Pfizer’s fourth shot reduces risk of contracting COVID: study

COVID-19 Vaccine – Canva/File
  • After the second COVID booster, infections dropped by two-thirds.
  • The authors say the extra shot could help prevent medical staff shortages.
  • The study was conducted in Israel.

Healthcare workers who received a fourth shot of Pfizer Inc.’s messenger RNA vaccine were significantly less likely to contract COVID than their triple-vaccinated peers, according to a study.

According to BloombergThe findings, published Tuesday in the Open Access Journal of the American Medical Association, are the latest to indicate the benefits of another booster against Omicron breakthrough infections. The study’s authors suggested that the supplement could be used to alleviate medical staff shortages and protect health care systems in times of crisis.

The study was conducted in Israel, where a rapid vaccine rollout provided researchers with real-world data on vaccine efficacy. In January, the country began providing a second booster to the elderly, health workers, and people with weakened immune systems.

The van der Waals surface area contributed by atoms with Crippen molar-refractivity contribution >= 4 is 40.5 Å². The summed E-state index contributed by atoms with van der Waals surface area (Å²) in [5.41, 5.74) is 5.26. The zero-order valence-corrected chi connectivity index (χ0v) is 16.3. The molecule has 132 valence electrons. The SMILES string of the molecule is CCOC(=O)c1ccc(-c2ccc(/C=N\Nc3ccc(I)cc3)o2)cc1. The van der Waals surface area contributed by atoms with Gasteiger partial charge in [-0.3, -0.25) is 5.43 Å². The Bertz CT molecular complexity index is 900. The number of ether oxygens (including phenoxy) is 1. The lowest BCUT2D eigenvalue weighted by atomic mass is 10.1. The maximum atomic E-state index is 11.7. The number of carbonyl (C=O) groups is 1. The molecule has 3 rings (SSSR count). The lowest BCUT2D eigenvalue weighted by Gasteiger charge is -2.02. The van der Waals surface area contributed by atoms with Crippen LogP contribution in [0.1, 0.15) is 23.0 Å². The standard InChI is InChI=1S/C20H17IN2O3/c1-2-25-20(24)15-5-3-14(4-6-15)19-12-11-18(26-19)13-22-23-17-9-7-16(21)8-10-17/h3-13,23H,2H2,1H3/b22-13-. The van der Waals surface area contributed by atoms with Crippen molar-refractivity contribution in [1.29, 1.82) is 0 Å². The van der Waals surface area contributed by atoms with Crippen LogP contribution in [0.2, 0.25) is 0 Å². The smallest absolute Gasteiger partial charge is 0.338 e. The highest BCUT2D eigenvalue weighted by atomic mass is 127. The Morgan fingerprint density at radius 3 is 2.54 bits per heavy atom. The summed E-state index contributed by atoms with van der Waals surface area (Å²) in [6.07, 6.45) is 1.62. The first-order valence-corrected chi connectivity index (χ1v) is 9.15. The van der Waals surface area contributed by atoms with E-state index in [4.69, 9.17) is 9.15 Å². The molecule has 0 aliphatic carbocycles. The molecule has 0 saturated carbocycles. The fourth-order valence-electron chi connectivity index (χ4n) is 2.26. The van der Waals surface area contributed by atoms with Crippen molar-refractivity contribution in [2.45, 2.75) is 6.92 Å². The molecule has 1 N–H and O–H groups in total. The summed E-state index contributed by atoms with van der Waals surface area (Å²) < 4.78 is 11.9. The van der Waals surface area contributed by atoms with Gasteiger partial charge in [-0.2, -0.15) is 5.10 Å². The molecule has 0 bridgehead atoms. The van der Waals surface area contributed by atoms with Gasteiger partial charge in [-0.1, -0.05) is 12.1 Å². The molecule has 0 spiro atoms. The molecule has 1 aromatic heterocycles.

With the emergence of the BA.5 Omicron variant, the US is now evaluating whether to add eligibility for other booster shots.

Doctors, nurses, and other health care workers who received the fourth mRNA shot in January had a 7 percent chance of developing a new infection. Those who received three doses, the third of which was delivered by the end of September, had a 20 percent infection rate.

According to experts, many Israeli health officials skipped the fourth dose in January, thinking it wouldn’t make much of a difference.

“The general consensus was that the combination of the reduction in virulence of the Omicron variant and the protection afforded by the first three vaccine doses did not create any additional value for the fourth vaccine,” they wrote. But for medical staff, he argued such a difference because “quarantine and isolation of large numbers of health care workers can affect the ability of the health system to function.”